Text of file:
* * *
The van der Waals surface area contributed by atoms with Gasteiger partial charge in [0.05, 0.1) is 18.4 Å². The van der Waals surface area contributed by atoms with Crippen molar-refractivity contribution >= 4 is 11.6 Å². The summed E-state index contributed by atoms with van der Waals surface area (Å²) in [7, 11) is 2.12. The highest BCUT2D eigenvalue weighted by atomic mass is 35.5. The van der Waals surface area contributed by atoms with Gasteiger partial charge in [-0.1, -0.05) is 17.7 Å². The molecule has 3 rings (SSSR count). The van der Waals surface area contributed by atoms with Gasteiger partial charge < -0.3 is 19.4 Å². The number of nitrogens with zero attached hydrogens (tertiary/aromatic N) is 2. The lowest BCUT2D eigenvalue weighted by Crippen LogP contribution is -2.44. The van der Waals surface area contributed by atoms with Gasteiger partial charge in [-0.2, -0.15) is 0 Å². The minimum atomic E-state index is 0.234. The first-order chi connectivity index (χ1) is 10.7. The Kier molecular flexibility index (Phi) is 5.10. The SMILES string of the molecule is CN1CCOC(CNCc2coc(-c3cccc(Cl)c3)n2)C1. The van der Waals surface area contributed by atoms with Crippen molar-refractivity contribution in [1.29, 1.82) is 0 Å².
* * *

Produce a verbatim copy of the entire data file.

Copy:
The van der Waals surface area contributed by atoms with Gasteiger partial charge in [0.05, 0.1) is 18.4 Å². The van der Waals surface area contributed by atoms with Crippen molar-refractivity contribution >= 4 is 11.6 Å². The summed E-state index contributed by atoms with van der Waals surface area (Å²) in [7, 11) is 2.12. The highest BCUT2D eigenvalue weighted by atomic mass is 35.5. The van der Waals surface area contributed by atoms with Gasteiger partial charge in [-0.1, -0.05) is 17.7 Å². The molecule has 3 rings (SSSR count). The van der Waals surface area contributed by atoms with Gasteiger partial charge < -0.3 is 19.4 Å². The number of nitrogens with zero attached hydrogens (tertiary/aromatic N) is 2. The lowest BCUT2D eigenvalue weighted by Crippen LogP contribution is -2.44. The van der Waals surface area contributed by atoms with Gasteiger partial charge in [-0.2, -0.15) is 0 Å². The minimum atomic E-state index is 0.234. The first-order chi connectivity index (χ1) is 10.7. The Kier molecular flexibility index (Phi) is 5.10. The SMILES string of the molecule is CN1CCOC(CNCc2coc(-c3cccc(Cl)c3)n2)C1. The van der Waals surface area contributed by atoms with Crippen molar-refractivity contribution in [1.29, 1.82) is 0 Å².